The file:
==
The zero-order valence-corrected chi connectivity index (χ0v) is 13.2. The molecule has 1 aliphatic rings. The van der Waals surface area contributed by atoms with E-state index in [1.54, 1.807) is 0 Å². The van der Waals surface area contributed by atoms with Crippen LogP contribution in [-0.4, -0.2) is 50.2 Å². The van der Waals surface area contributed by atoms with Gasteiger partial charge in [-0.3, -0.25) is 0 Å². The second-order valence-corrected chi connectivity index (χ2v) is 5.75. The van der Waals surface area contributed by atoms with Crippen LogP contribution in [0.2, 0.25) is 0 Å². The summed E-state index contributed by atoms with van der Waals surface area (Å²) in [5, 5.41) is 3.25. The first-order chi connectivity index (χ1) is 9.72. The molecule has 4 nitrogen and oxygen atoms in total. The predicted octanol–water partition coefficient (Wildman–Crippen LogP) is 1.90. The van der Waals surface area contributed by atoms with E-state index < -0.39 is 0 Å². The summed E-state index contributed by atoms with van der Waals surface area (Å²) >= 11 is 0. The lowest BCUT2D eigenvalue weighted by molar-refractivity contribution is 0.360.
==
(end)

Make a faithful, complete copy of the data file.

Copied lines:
The zero-order valence-corrected chi connectivity index (χ0v) is 13.2. The molecule has 1 aliphatic rings. The van der Waals surface area contributed by atoms with E-state index in [1.54, 1.807) is 0 Å². The van der Waals surface area contributed by atoms with Crippen LogP contribution in [-0.4, -0.2) is 50.2 Å². The van der Waals surface area contributed by atoms with Gasteiger partial charge in [-0.3, -0.25) is 0 Å². The second-order valence-corrected chi connectivity index (χ2v) is 5.75. The van der Waals surface area contributed by atoms with Crippen LogP contribution in [0.2, 0.25) is 0 Å². The summed E-state index contributed by atoms with van der Waals surface area (Å²) in [5, 5.41) is 3.25. The first-order chi connectivity index (χ1) is 9.72. The molecule has 4 nitrogen and oxygen atoms in total. The predicted octanol–water partition coefficient (Wildman–Crippen LogP) is 1.90. The van der Waals surface area contributed by atoms with E-state index < -0.39 is 0 Å². The summed E-state index contributed by atoms with van der Waals surface area (Å²) >= 11 is 0. The lowest BCUT2D eigenvalue weighted by molar-refractivity contribution is 0.360.